White called on groups like the Lyndhurst Foundation and the Benwood Foundation, looking for connections.
"I am a great networker and cold caller. I'm better now than I even was then. And that's what I started doing," she said. "I read about everything that was going on in Chattanooga during my time away. And I just thought [about picking up] the phone and calling people."
Lives in: Downtown
Studied at: Hixson High School, UTC
Married to: Joe Dan White (32 years)
Civic engagement includes: River City Company, Chattanooga Area Chamber of Commerce, University of Tennessee Foundation
Through her networking, White met then-mayor and later U.S. Sen. Bob Corker, who later named her president and CEO of the Corker Group.
Then, White began serving on nonprofit boards across town including with UTC, Erlanger and downtown development nonprofit River City Co.
In 2009, she was named president and CEO of River City, where she spent 11 years and is credited with helping to bring thousands of additional residents and millions of dollars in development to downtown, before resigning last year to run for mayor.
"I loved my job at River City Co., but I believe this is the path that God's put me on, and that I'm going down that path," White said of her decision to run. "I believe I was meant to be preparing, and I've spent my life really, on the path to being mayor."
But that same tenacity that landed her the job with Corker and, more broadly, forged her career and seat at the table, has acted as a double-edged sword.
"I've always had to come in very confident. And it's been interesting in this race, I've had to be tough to be at the table," White said of running for office. "And not just tough in a bitchy kind of way, but I mean you have to be competent and know your stuff to be heard and have a seat at the table, even more so as a woman.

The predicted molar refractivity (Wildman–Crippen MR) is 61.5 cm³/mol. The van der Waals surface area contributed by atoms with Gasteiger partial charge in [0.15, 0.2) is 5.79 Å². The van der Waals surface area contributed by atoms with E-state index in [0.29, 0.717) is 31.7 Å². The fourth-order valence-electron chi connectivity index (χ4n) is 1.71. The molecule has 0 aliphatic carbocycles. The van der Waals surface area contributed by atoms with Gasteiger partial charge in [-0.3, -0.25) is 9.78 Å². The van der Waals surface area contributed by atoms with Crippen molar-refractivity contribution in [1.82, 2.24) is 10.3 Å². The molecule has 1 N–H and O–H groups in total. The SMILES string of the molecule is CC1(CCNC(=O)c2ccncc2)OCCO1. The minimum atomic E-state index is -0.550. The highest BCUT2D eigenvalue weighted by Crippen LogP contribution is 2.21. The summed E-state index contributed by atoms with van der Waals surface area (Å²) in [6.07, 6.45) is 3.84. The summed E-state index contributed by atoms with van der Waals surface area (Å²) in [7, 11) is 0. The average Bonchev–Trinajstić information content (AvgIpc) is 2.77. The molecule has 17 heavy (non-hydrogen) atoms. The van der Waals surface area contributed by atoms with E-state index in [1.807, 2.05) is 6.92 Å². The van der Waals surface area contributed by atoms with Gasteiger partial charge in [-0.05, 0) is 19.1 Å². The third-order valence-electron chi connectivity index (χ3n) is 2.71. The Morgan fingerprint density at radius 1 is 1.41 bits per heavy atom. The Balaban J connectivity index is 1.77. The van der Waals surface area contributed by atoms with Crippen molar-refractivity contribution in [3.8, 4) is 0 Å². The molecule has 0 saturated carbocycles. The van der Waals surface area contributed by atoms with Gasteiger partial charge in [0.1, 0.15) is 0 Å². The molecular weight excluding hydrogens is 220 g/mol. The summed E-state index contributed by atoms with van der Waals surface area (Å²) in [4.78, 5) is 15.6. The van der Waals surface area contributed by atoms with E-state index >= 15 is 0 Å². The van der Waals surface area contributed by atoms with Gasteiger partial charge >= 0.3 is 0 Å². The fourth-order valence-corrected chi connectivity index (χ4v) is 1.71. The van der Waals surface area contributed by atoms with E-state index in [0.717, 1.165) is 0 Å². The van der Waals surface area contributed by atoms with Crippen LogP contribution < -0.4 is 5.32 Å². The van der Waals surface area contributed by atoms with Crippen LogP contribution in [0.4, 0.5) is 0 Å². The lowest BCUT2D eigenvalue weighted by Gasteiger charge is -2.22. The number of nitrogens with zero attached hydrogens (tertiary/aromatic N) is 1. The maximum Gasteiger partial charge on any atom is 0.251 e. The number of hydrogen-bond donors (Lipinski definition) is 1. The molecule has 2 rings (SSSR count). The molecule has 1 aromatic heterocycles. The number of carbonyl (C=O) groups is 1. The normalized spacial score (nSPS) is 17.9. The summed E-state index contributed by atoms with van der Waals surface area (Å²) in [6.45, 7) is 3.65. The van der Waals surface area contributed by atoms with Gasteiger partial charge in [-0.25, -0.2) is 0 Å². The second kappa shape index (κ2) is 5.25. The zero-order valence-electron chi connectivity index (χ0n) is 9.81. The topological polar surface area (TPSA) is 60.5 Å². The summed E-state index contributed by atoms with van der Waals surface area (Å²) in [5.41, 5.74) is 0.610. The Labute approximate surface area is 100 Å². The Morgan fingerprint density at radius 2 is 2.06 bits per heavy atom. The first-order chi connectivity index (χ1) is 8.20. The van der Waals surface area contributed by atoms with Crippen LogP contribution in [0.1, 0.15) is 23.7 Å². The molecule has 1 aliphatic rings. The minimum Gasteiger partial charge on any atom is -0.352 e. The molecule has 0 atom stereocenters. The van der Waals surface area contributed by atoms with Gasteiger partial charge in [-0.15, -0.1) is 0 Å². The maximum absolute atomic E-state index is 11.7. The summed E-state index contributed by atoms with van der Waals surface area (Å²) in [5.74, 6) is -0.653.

"But then you get feedback of 'Oh I can't relate to her,'" White added. "And I'm like, come on. I've had three jobs and qualifird for housing assistance because I didn't make enough money. It's a long path and I've been on it. That's why I've put out a women's policy to shine a light on how important things like child care and flexible hours are."
Those who know White and understand the pressures of running for office as a woman say that she's handling the pressure well, without losing herself.
"Women are, either on purpose or just subconsciously, judged a little differently than men," said Ann Coulter, a friend of White who ran for mayor in 2005 and lost in a similar runoff election.
"Consequently, women are advised by campaign people to run a little differently than men because a woman might be criticized for something about her personality or how she presents herself," Coulter said. "As a woman, you're judged on the soft skills, like being 'warm,' but if you show too many soft skills, you're weak. And you would never criticize a man for not being warm enough."
And the pressure to play both sides during a campaign, which White and Coulter both recognize, can cause an insincere campaign.